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Crisil cuts India’s FY23 growth projection to 7%

Icra saw the economy grow 6.5% in the second quarter. (File)


Ratings agencies Crisil and Icra on Monday revised down their growth projections for India for the current fiscal year and the second quarter, mainly due to the ripple effect of slowing global growth and output. of mixed cultures.

Crisil cut India’s growth forecast by 30 basis points to 7% while Icra pegged economic expansion at 6.5% for the second quarter of the 2022-23 financial year.

“We have revised down our forecast for real gross domestic product growth to 7% for fiscal year 2023, from 7.3%, mainly due to the slowdown in global growth which has started to impact our exports. and our industrial activity. This will test the resilience of domestic demand,” Crisil chief economist Dharmakirti Joshi said in a note.

Aditi Nayar, his Icra counterpart, in his report, drew 6.5% growth in the second quarter of the current fiscal year, almost half of the quarter of the previous year when the economy had reached 12 .7%, but which is still a little higher than the monetary policy committee’s September forecast of 6.3% and at 6.5% of gross value added (GVA), less than half of 13, 5% a year ago.

Dharmakirti Joshi attributed the lower figures to trends in mixed crop production revealed by advance estimates of kharif production, unfavorable movements in input costs for some more fuel-intensive sectors, as well as the impact of the decline in external demand on exports of non-oil goods. , which trimmed gains from robust demand for contact-intensive services, healthy government capital spending and stockpiling of goods ahead of the holiday season.

She also said, however, that GDP (gross domestic product) growth from pre-Covid levels is expected to double to around 8% in the second quarter, from 3.8% in the previous quarter. The agency estimates that sectoral growth in the second quarter will be driven by the services sector (9.4%), with a moderate trend expected for industry (2%) and agriculture, forestry and fishing (2 .5%).

Dharmakirti Joshi said he was cutting his growth forecast by just 30 basis points as domestic demand still remained supportive, helped by a catch-up in contact services, government investment, relatively accommodative financial conditions and generally normal monsoons. for the fourth consecutive time. .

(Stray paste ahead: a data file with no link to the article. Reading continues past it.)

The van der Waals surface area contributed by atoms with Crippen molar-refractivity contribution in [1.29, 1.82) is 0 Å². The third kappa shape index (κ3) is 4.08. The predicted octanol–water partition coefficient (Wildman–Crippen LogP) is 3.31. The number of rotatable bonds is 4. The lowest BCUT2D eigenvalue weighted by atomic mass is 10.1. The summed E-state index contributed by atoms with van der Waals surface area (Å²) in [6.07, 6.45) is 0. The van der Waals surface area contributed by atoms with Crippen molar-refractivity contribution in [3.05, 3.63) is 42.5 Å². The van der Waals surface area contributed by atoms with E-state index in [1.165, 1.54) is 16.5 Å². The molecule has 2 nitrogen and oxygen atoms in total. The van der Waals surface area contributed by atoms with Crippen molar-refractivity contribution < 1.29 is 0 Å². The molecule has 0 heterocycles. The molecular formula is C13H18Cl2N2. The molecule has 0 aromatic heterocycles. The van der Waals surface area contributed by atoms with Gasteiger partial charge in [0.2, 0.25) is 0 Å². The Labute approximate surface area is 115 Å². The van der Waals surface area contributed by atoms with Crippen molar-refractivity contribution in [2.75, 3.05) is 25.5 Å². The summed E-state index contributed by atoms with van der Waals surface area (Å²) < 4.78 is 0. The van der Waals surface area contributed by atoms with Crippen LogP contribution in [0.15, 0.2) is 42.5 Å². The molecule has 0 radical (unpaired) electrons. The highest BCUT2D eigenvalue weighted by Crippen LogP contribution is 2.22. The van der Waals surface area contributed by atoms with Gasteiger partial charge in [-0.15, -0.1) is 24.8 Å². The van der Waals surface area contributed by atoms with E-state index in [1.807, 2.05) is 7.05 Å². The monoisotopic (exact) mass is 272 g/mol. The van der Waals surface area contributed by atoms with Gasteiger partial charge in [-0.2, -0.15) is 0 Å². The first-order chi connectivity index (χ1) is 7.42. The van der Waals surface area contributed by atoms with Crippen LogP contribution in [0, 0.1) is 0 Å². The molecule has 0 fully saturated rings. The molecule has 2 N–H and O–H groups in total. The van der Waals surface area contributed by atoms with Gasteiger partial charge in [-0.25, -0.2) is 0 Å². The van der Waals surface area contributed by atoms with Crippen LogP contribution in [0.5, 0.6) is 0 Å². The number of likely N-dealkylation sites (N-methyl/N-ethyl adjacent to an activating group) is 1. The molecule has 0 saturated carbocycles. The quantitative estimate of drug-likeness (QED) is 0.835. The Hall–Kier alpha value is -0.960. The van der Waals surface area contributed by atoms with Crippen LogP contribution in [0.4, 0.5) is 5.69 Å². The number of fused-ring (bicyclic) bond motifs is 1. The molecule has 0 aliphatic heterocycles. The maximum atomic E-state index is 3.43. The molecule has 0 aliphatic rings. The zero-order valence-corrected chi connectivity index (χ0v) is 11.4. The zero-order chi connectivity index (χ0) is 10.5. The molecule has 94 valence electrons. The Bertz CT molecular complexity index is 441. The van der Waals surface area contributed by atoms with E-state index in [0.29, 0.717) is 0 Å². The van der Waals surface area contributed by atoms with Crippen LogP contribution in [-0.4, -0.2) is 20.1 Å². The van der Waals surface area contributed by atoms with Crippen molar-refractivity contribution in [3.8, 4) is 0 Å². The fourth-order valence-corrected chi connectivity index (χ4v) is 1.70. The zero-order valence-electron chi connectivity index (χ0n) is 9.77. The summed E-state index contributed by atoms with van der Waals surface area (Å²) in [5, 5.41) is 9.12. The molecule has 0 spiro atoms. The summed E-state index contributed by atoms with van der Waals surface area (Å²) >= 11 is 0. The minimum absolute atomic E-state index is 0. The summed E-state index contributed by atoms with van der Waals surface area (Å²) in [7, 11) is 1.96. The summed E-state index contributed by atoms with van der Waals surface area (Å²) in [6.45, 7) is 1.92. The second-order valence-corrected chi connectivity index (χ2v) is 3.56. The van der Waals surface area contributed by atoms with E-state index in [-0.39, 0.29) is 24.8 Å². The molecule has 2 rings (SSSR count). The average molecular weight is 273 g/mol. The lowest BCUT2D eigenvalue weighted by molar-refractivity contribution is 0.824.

But Dharmakirti Joshi warned that the ripple effect of the global slowdown will be felt more in the next fiscal year, putting domestic demand under pressure as interest rate hikes are passed on more to consumers and the catch-up contact services will fade.

“Therefore, we expect GDP growth to slow to 6% in fiscal 2024 from the previously estimated 6.5%, with more downside risks to the revised forecast,” Dharmakirti Joshi said.

Despite lower growth in the short term, the country is expected to remain higher growth in the medium term, he said, and expects average GDP growth of 6.6% between fiscal years 2024 and 2026, against a global growth of 3.1%. provided by the International Monetary Fund.

It also sees the country outpacing emerging market peers such as China (estimated 4.5% growth for 2023-25), Indonesia (5.2%), Turkey (3%) and Brazil (1 .6%).

Dharmakirti Joshi sees stronger domestic demand (private consumption accounts for up to 57% of GDP) driving growth against peers over the medium term on optimistic investment outlook given surge in capital spending government, progress in the production-linked incentive program, healthier corporate balance sheets, and well-capitalized banks with low NPAs.

The country is also likely to benefit from the China-plus-one policy as global supply chains are reconfigured with a shift in emphasis from efficiency to resilience and shoring up friends.

Noting that the decline in exports has affected domestic industrial momentum (for the first time in more than two years, exports fell by more than 25% in October), the IIP has been on a downward trend since July 2022 for export-related sectors. The hit to industrial activity could intensify in fiscal 2024 as aggressive rate hikes in the United States and the EU (European Union) inch closer to consumers, Dharmakirti Joshi warned.

Although Aditi Nayar attributed the likely sharp deceleration in growth in the second quarter to the high base effect of the prior year period, she believes that second quarter sector growth is also losing steam, the best figures from the service sector at over 9.4%, and industry booming. moderate numbers with around 2 percent and agriculture, forestry and fishing failing by a wider margin with a likely growth of 2.5 percent.

Travel-related services have recorded a healthy recovery since the start of FY23, benefiting from pent-up demand related to business travel and growing confidence in the use of leisure services amid the decline in the trajectory of pandemic infections, she said.

No less than nine of the 16 high-frequency service sector indicators saw double-digit growth in the second quarter.

While the combined revenue expenditures of the 24 states increased 16.7% in the second quarter, the Center’s noninterest revenue expenditures contracted 1.4%.

Manufacturing or IIP growth was a modest 1.4% in the second quarter, driven by weak external demand and subdued domestic demand for durable consumer goods amid high input costs and fuel inflation, she concluded.

(Except for the title, this story has not been edited by NDTV staff and is published from a syndicated feed.)

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